Connecting a Controller to Your Computer
For connecting to Windows and macOS, your best bet in terms of stability and convenience is a USB cable. Plug one end into the USB-C port on the DualSense or Xbox controller, and the other end into your desktop or laptop. The cable you’re going to need will depend on whether your computer has USB-A or USB-C ports—just pick the cable that fits (or buy an adaptor as well as a cable).
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Both Windows and macOS should automatically detect the controller once it’s plugged in, whether you’re using the Sony or the Microsoft one. There’s no extra software or specific drivers that you need to install, though of course not all the applications on your computer are going to be able to work with the gamepad you’ve just hooked up.
If you prefer the wireless freedom of Bluetooth, you need to do some pairing first. From Settings in Windows, head to Devices, then pick Bluetooth & other devices and Add Bluetooth or other device to start looking for your console controller. From System Preferences in macOS, choose Bluetooth to start the connection process. If your controller is in pairing mode, it should show up in the list of devices you can connect to.
As we’ve said, gamepad support is going to vary between applications and games. A lot of titles running on the Steam platform offer support for PS5 and Xbox Series X/S controllers. From Steam, select Steam, then Settings (Windows) or Preferences (macOS), and Controller to configure the device (there will be separate settings inside individual games, too).
Connecting a Controller to Your Phone or Tablet
For connecting either the DualSense Wireless Controller or the Xbox Wireless Controller to your phone or tablet, you’re going to want to go wireless and rely on Bluetooth connectivity. This will get your gamepad connected, although it’s up to individual apps and games whether they recognize and support the input device.
On Android, head to Connected devices then Pair new device to look for your console controller. Once it’s been paired, you can tap the cog icon to the right of it on the same screen to manage a limited number of settings, and to remove the input device if you no longer need to keep it connected.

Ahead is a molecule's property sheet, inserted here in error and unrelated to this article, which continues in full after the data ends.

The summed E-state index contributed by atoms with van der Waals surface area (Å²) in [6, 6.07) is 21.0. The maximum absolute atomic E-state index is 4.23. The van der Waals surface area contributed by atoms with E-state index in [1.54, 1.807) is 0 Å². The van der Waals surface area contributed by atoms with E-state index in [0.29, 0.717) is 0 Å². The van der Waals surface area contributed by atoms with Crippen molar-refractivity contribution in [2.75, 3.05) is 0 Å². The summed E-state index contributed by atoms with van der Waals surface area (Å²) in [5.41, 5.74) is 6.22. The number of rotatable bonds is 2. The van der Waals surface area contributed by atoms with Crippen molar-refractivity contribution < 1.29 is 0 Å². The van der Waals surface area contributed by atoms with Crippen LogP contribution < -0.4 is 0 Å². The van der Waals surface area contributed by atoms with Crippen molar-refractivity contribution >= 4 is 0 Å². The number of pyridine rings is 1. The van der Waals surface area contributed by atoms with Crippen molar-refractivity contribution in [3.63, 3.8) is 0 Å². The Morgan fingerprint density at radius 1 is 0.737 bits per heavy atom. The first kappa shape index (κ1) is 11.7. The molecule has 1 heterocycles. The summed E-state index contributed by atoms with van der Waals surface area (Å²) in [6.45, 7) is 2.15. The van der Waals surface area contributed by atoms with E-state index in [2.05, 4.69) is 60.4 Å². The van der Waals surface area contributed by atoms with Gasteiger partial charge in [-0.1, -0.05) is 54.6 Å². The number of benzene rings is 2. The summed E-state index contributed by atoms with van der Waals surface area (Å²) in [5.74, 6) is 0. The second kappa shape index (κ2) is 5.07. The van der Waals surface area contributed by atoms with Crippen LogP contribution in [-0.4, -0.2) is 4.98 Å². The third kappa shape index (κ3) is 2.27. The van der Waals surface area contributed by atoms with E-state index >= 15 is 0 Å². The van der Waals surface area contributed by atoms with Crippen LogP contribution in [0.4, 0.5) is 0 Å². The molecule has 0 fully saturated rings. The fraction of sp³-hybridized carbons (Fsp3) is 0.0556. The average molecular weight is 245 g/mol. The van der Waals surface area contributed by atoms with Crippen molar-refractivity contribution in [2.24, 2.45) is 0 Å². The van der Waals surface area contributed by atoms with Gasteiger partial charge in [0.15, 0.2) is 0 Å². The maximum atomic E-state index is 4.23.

The process is similar on iOS and iPadOS. From Settings, choose Bluetooth and your Apple device will begin looking for your controller, which you’ll need to put in pairing mode. If you want to remove a device from the list in future, tap the blue info icon to the right, then select Forget This Device.
You’ll need Bluetooth enabled on your phone or tablet to maintain the connection. If you’re having problems hooking up the two devices, turning Bluetooth off and on again might be enough to solve them. You should also make sure you’re running the latest version of Android, iOS, or iPadOS to minimize compatibility issues.
Connecting a Controller to Other Devices
A variety of other devices can accept input from PS5 and Xbox Series X/S controllers, including set-top streaming boxes such as the Apple TV. From Settings on the Apple TV, choose Remotes and Devices and then Bluetooth to establish the link—your controller should show up if it’s in pairing mode. Once connected, you should be able to use the gamepad to navigate your Apple TV as well as play supported games.
Then there’s the Nvidia Shield TV devices, which are excellent gaming boxes as well as run all the streaming apps you’re likely to need. From Settings you need to pick Remote & Accessories and then Add accessory to start a scan for nearby Bluetooth devices. Once your controller is in pairing mode, it’ll appear in the list so that you can select it. Currently, there’s no support for plugging your controller directly into the Nvidia Shield TV with a USB cable.
Those of you with an Amazon Fire TV device can connect a PS5 or Xbox Series X/S gamepad for better control of your games by going to Settings and choosing Remotes & Bluetooth Devices, Game Controllers, and Add New Game Controller. That will initiate the Bluetooth pairing process. As with all of these devices, compatibility with individual apps and games can vary.
As we mentioned with phones and tablets, Bluetooth doesn’t play nicely all of the time, and a system restart or a controller restart might be necessary to get everything working properly again. Make sure you keep your streaming boxes updated with the latest software as well, because support for third-party controllers is being refined and improved on a fairly regular basis.